Chatbots are replacing human agents in a number of domains, from online tutoring to customer-service to even cognitive therapy. But, they are often machine-like in their interactions. What can we do to humanize chatbots? Should they necessarily be driven by human operators for them to be considered human? Or, will an anthropomorphic visual cue on the interface and/or a high-level of contingent message exchanges provide humanness to automated chatbots? We explored these questions with a 2 (anthropomorphic visual cues: high vs. low anthropomorphism) × 2 (message interactivity: high vs. low message interactivity) × 2 (identity cue: chat-bot vs. human) between-subjects experiment (N = 141) in which participants interacted with a chat agent on an e-commerce site about choosing a digital camera to purchase. Our findings show that a high level of message interactivity compensates for the impersonal nature of a chatbot that is low on anthropomorphic visual cues. Moreover, identifying the agent as human raises user expectations for interactivity. Theoretical as well as practical implications of these findings are discussed.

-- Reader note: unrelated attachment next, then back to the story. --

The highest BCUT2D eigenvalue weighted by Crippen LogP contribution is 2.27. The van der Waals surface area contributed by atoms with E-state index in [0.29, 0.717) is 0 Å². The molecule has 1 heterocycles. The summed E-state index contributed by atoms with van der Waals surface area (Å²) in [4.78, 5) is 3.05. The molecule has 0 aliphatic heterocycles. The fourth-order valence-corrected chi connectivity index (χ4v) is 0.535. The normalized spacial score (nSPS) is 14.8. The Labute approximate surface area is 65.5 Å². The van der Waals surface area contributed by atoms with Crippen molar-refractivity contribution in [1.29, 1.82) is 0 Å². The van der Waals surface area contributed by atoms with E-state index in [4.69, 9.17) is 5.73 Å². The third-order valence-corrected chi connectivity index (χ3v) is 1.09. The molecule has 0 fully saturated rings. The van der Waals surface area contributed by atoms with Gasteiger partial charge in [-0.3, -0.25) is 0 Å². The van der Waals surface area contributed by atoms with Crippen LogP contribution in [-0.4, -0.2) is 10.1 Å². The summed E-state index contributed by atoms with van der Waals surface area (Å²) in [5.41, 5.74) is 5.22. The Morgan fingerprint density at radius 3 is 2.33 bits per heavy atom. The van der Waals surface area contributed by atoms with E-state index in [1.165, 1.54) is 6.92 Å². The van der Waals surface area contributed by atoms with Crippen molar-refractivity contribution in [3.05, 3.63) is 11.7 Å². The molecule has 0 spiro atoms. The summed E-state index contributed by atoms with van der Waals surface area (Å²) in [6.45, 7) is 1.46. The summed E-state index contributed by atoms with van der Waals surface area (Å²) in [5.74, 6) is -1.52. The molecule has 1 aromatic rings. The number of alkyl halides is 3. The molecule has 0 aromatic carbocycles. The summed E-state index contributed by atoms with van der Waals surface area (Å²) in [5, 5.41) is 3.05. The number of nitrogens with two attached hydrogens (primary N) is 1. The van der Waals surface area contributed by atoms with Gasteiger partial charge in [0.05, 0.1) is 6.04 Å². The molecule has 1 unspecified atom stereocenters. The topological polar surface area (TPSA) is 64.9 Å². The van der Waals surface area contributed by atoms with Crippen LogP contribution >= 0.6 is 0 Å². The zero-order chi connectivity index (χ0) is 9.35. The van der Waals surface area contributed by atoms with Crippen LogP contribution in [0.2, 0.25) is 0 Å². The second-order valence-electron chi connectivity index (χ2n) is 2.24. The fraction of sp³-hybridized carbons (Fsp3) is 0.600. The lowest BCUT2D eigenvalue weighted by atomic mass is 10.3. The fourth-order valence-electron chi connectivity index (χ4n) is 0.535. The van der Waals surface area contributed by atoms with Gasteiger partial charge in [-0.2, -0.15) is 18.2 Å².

All Science Journal Classification (ASJC) codes
- Arts and Humanities (miscellaneous)
- Human-Computer Interaction